He won’t consider it a great year, because it’s missing one essential ingredient _ a major victory _ but he’s becoming more confident that 2013 can be.
“I’ve always said winning one major championship turns a good year into a great year,” he said on Wednesday ahead of the CIMB Classic, his first event in Malaysia in 13 years. “We place so much emphasis on them. It’s very similar to what tennis has with the Grand Slam events. Guys can have seven, eight, nine-win seasons, but if they don’t win a Slam, it’s not a great year.
“I remember playing back in `99; I had a really good run there, won a bunch of tournaments, but didn’t win a major championship until the last one, the PGA. That all of a sudden changed the whole year.”
“This is a sport where we turn ourselves in on mistakes,” he said. “A ball moves in the trees, the guys call penalties on themselves. I think that’s one of the neat things about our game, and I think with the (anti-doping) testing, it’s only enhanced that respectability throughout all of sport.”
That, by his standards, was one of many great years until his life and career spiraled out of control in 2009 because of a string of infidelities that led to the breakdown of his marriage.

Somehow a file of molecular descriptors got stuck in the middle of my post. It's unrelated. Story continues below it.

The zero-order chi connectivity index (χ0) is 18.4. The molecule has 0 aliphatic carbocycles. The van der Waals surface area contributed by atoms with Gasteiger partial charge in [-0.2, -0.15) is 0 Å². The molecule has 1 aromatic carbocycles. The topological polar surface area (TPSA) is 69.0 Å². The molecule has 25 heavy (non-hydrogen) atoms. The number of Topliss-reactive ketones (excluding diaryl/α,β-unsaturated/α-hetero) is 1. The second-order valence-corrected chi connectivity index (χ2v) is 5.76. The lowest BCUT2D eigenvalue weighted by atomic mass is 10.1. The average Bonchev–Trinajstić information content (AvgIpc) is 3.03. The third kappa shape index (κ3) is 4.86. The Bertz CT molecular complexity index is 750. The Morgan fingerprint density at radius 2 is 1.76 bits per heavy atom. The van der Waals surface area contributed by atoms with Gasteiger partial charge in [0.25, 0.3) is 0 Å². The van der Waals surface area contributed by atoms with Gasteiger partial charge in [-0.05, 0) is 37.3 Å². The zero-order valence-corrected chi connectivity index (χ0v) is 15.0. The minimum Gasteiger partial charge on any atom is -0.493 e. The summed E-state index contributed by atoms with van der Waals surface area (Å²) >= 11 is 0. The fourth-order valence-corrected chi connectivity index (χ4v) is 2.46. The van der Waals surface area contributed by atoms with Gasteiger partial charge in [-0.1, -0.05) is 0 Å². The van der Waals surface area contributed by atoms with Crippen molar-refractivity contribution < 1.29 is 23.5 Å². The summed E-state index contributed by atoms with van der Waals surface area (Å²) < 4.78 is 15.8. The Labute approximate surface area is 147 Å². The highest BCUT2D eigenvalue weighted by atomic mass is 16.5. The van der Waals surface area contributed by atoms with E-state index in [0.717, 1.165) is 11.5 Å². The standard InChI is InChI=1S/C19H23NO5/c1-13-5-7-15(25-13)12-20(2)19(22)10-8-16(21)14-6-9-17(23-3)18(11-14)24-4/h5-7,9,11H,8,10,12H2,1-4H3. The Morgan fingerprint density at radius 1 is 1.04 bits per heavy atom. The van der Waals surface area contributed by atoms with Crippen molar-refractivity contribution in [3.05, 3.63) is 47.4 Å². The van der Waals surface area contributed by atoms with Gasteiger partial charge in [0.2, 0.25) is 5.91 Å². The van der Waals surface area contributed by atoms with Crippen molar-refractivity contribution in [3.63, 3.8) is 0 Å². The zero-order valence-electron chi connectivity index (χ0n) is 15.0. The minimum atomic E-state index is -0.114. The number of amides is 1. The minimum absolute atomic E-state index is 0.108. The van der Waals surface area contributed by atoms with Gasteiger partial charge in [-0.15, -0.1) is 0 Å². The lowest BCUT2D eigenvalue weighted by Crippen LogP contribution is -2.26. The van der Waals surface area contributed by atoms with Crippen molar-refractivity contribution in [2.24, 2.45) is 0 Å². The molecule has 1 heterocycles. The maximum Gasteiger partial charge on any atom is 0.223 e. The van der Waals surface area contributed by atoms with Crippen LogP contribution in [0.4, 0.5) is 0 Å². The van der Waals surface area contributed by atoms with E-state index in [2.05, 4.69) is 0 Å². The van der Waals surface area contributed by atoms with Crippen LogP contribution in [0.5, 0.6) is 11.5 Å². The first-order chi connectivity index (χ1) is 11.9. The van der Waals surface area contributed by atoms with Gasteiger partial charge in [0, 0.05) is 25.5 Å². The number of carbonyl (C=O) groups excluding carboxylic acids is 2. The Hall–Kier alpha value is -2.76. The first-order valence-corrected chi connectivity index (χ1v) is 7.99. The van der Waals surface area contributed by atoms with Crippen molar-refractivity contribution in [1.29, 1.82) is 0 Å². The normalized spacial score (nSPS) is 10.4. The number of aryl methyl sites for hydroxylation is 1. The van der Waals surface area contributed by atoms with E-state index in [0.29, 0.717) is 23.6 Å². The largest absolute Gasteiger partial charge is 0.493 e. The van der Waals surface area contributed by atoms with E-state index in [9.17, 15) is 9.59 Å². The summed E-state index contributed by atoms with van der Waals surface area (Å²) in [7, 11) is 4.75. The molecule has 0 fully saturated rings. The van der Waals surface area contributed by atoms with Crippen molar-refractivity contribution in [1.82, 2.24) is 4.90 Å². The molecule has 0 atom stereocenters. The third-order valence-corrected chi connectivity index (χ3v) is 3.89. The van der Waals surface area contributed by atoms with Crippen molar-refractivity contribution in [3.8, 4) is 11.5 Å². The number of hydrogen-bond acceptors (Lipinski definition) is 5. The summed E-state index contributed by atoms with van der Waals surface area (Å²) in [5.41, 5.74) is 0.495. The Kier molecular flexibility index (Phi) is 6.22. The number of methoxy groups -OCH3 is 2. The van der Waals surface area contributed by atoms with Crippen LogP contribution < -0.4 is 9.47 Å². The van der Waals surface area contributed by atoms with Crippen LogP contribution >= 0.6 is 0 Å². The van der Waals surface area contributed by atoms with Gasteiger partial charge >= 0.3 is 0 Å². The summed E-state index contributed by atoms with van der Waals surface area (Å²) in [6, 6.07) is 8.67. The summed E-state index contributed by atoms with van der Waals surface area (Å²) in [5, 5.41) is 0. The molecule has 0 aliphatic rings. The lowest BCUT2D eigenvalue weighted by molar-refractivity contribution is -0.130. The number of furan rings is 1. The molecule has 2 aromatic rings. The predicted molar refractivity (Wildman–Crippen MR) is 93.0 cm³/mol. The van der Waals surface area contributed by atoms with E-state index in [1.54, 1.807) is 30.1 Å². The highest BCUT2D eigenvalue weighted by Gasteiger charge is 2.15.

His three wins on the PGA Tour this season have restored the confidence that was missing during his long title drought _ 27 starts in official tournaments _ and he says he’s “absolutely” targeting more major titles to challenge Jack Nicklaus‘ record of 18. He’s also got Sam Snead’s record for most wins on the tour still in his sights. He moved into second place this year with his 74th win, eight shy of Snead.
“There are things that are certainly more important, and fatherhood is No. 1,” he said. “Golf has always been a high priority in my life, but family has always been No. 1. So that hasn’t changed. So, for me, I certainly want to break Jack’s record and catch Snead’s record. Those are all things that I would love to do … but being the best father I can possibly be to my two great kids, that certainly is No. 1 in my life.”
There’s not a lot riding on the CIMB Classic for Woods, apart from the $1.3 million first prize and the chance to keep refining his game. It’s a 48-man, no-cut tournament on the par 71, 6,917-yard course at The Mines that is co-sanctioned by the Asian Tour, though it is not an official event on the PGA Tour. Woods can still earn world ranking points.
He said he had been improving with his driver, but still needed to work on that and other parts of his game.
“I’m excited about turning some of my weaknesses into strengths,” he said. “I haven’t driven very well in a very long time, and this year is probably the best I’ve driven in my entire career,” he said. “But my iron game wasn’t as sharp, and neither was my short game.
“Certainly I need to get my iron game back to where it used to be.”
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